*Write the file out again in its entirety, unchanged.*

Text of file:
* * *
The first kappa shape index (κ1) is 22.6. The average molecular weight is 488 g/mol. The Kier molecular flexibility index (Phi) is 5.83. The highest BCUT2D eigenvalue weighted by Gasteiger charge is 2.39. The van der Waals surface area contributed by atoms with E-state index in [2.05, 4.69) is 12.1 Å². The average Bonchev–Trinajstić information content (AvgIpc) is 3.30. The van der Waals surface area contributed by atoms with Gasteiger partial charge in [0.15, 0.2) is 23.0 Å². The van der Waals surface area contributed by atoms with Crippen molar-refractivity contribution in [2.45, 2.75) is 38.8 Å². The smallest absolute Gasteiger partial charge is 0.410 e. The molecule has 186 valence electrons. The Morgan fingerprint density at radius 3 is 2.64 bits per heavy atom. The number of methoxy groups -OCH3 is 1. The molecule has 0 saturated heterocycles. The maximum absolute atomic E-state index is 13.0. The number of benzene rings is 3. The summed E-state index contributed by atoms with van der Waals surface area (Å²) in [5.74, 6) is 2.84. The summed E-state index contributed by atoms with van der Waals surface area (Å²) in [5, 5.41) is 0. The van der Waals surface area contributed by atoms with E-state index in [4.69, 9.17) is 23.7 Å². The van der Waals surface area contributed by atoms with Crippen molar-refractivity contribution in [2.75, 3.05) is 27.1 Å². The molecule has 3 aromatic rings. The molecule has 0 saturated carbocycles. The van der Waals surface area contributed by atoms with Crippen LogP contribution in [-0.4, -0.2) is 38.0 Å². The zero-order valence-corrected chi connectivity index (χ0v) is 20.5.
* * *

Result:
The first kappa shape index (κ1) is 22.6. The average molecular weight is 488 g/mol. The Kier molecular flexibility index (Phi) is 5.83. The highest BCUT2D eigenvalue weighted by Gasteiger charge is 2.39. The van der Waals surface area contributed by atoms with E-state index in [2.05, 4.69) is 12.1 Å². The average Bonchev–Trinajstić information content (AvgIpc) is 3.30. The van der Waals surface area contributed by atoms with Gasteiger partial charge in [0.15, 0.2) is 23.0 Å². The van der Waals surface area contributed by atoms with Crippen molar-refractivity contribution in [2.45, 2.75) is 38.8 Å². The smallest absolute Gasteiger partial charge is 0.410 e. The molecule has 186 valence electrons. The Morgan fingerprint density at radius 3 is 2.64 bits per heavy atom. The number of methoxy groups -OCH3 is 1. The molecule has 0 saturated heterocycles. The maximum absolute atomic E-state index is 13.0. The number of benzene rings is 3. The summed E-state index contributed by atoms with van der Waals surface area (Å²) in [5.74, 6) is 2.84. The summed E-state index contributed by atoms with van der Waals surface area (Å²) in [5, 5.41) is 0. The van der Waals surface area contributed by atoms with E-state index in [4.69, 9.17) is 23.7 Å². The van der Waals surface area contributed by atoms with Crippen molar-refractivity contribution in [2.75, 3.05) is 27.1 Å². The molecule has 3 aromatic rings. The molecule has 0 saturated carbocycles. The van der Waals surface area contributed by atoms with Crippen LogP contribution in [-0.4, -0.2) is 38.0 Å². The zero-order valence-corrected chi connectivity index (χ0v) is 20.5.